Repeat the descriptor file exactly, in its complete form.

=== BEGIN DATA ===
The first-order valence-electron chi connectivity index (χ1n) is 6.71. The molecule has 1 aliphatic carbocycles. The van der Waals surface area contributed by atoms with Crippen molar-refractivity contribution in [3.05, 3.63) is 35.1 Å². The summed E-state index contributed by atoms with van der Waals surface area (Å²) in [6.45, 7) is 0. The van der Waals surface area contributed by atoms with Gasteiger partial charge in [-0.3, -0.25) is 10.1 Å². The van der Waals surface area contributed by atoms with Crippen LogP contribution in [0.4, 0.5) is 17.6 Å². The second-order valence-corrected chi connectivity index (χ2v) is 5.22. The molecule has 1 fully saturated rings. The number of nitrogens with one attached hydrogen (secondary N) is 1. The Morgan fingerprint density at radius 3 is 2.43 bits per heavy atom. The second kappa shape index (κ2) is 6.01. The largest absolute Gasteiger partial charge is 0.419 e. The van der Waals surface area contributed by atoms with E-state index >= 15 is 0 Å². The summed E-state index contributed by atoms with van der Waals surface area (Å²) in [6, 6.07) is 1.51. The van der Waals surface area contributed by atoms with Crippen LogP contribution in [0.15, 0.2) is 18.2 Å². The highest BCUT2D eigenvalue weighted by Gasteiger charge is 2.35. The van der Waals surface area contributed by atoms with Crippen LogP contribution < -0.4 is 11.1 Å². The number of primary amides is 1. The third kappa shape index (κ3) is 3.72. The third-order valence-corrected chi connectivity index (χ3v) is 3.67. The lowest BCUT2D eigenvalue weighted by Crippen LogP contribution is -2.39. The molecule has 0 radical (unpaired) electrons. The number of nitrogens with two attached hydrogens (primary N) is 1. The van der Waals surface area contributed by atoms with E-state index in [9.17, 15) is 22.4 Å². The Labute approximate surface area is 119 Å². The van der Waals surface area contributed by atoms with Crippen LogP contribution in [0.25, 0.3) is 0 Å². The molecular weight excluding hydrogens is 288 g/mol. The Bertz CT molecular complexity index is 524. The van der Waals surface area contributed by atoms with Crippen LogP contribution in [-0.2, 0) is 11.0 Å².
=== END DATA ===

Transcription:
The first-order valence-electron chi connectivity index (χ1n) is 6.71. The molecule has 1 aliphatic carbocycles. The van der Waals surface area contributed by atoms with Crippen molar-refractivity contribution in [3.05, 3.63) is 35.1 Å². The summed E-state index contributed by atoms with van der Waals surface area (Å²) in [6.45, 7) is 0. The van der Waals surface area contributed by atoms with Gasteiger partial charge in [-0.3, -0.25) is 10.1 Å². The van der Waals surface area contributed by atoms with Crippen LogP contribution in [0.4, 0.5) is 17.6 Å². The second-order valence-corrected chi connectivity index (χ2v) is 5.22. The molecule has 1 fully saturated rings. The number of nitrogens with one attached hydrogen (secondary N) is 1. The Morgan fingerprint density at radius 3 is 2.43 bits per heavy atom. The second kappa shape index (κ2) is 6.01. The largest absolute Gasteiger partial charge is 0.419 e. The van der Waals surface area contributed by atoms with E-state index >= 15 is 0 Å². The summed E-state index contributed by atoms with van der Waals surface area (Å²) in [6, 6.07) is 1.51. The van der Waals surface area contributed by atoms with Crippen LogP contribution in [0.15, 0.2) is 18.2 Å². The highest BCUT2D eigenvalue weighted by Gasteiger charge is 2.35. The van der Waals surface area contributed by atoms with Crippen LogP contribution < -0.4 is 11.1 Å². The number of primary amides is 1. The third kappa shape index (κ3) is 3.72. The third-order valence-corrected chi connectivity index (χ3v) is 3.67. The lowest BCUT2D eigenvalue weighted by Crippen LogP contribution is -2.39. The molecule has 0 radical (unpaired) electrons. The number of nitrogens with two attached hydrogens (primary N) is 1. The van der Waals surface area contributed by atoms with E-state index in [9.17, 15) is 22.4 Å². The Labute approximate surface area is 119 Å². The van der Waals surface area contributed by atoms with Crippen LogP contribution in [0.25, 0.3) is 0 Å². The molecular weight excluding hydrogens is 288 g/mol. The Bertz CT molecular complexity index is 524. The van der Waals surface area contributed by atoms with Crippen LogP contribution in [-0.2, 0) is 11.0 Å².